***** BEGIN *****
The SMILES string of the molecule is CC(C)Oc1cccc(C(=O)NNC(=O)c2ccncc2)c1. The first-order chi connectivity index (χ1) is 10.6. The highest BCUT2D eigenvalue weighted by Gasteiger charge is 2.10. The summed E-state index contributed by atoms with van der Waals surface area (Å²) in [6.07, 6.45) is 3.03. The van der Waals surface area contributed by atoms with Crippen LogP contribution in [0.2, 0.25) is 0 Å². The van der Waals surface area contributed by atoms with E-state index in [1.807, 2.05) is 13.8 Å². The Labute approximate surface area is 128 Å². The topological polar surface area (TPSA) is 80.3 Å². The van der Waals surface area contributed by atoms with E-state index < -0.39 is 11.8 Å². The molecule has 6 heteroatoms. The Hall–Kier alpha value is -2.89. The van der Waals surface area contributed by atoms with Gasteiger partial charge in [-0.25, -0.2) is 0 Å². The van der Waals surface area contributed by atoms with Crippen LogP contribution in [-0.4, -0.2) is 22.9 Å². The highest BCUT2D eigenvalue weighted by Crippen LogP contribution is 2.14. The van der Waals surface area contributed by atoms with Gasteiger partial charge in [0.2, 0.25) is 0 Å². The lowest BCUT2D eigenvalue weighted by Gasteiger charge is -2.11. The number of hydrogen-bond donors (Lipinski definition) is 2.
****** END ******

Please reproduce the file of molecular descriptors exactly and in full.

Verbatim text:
The SMILES string of the molecule is CC(C)Oc1cccc(C(=O)NNC(=O)c2ccncc2)c1. The first-order chi connectivity index (χ1) is 10.6. The highest BCUT2D eigenvalue weighted by Gasteiger charge is 2.10. The summed E-state index contributed by atoms with van der Waals surface area (Å²) in [6.07, 6.45) is 3.03. The van der Waals surface area contributed by atoms with Crippen LogP contribution in [0.2, 0.25) is 0 Å². The van der Waals surface area contributed by atoms with E-state index in [1.807, 2.05) is 13.8 Å². The Labute approximate surface area is 128 Å². The topological polar surface area (TPSA) is 80.3 Å². The van der Waals surface area contributed by atoms with E-state index < -0.39 is 11.8 Å². The molecule has 6 heteroatoms. The Hall–Kier alpha value is -2.89. The van der Waals surface area contributed by atoms with Gasteiger partial charge in [-0.25, -0.2) is 0 Å². The van der Waals surface area contributed by atoms with Crippen LogP contribution in [-0.4, -0.2) is 22.9 Å². The highest BCUT2D eigenvalue weighted by Crippen LogP contribution is 2.14. The van der Waals surface area contributed by atoms with Gasteiger partial charge in [0.2, 0.25) is 0 Å². The lowest BCUT2D eigenvalue weighted by Gasteiger charge is -2.11. The number of hydrogen-bond donors (Lipinski definition) is 2.